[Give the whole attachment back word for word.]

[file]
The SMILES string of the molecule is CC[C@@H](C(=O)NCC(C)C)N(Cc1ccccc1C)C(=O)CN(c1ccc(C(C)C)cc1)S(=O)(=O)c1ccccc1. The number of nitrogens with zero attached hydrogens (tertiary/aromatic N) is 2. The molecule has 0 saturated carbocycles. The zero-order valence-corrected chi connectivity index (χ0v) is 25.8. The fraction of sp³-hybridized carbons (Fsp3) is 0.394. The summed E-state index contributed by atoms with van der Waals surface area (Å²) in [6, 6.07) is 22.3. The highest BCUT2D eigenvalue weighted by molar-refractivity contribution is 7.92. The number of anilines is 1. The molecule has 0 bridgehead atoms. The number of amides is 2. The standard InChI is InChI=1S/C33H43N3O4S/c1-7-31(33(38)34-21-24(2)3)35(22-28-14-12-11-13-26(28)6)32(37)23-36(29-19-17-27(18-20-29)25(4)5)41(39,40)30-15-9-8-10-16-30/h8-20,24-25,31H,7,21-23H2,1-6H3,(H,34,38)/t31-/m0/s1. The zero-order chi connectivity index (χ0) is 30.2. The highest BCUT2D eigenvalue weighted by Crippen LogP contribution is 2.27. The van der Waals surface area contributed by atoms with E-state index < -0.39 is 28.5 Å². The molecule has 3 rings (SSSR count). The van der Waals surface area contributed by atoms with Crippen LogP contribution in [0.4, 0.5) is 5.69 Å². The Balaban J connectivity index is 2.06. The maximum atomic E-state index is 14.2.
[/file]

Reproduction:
The SMILES string of the molecule is CC[C@@H](C(=O)NCC(C)C)N(Cc1ccccc1C)C(=O)CN(c1ccc(C(C)C)cc1)S(=O)(=O)c1ccccc1. The number of nitrogens with zero attached hydrogens (tertiary/aromatic N) is 2. The molecule has 0 saturated carbocycles. The zero-order valence-corrected chi connectivity index (χ0v) is 25.8. The fraction of sp³-hybridized carbons (Fsp3) is 0.394. The summed E-state index contributed by atoms with van der Waals surface area (Å²) in [6, 6.07) is 22.3. The highest BCUT2D eigenvalue weighted by molar-refractivity contribution is 7.92. The number of anilines is 1. The molecule has 0 bridgehead atoms. The number of amides is 2. The standard InChI is InChI=1S/C33H43N3O4S/c1-7-31(33(38)34-21-24(2)3)35(22-28-14-12-11-13-26(28)6)32(37)23-36(29-19-17-27(18-20-29)25(4)5)41(39,40)30-15-9-8-10-16-30/h8-20,24-25,31H,7,21-23H2,1-6H3,(H,34,38)/t31-/m0/s1. The zero-order chi connectivity index (χ0) is 30.2. The highest BCUT2D eigenvalue weighted by Crippen LogP contribution is 2.27. The van der Waals surface area contributed by atoms with E-state index < -0.39 is 28.5 Å². The molecule has 3 rings (SSSR count). The van der Waals surface area contributed by atoms with Crippen LogP contribution in [0.4, 0.5) is 5.69 Å². The Balaban J connectivity index is 2.06. The maximum atomic E-state index is 14.2.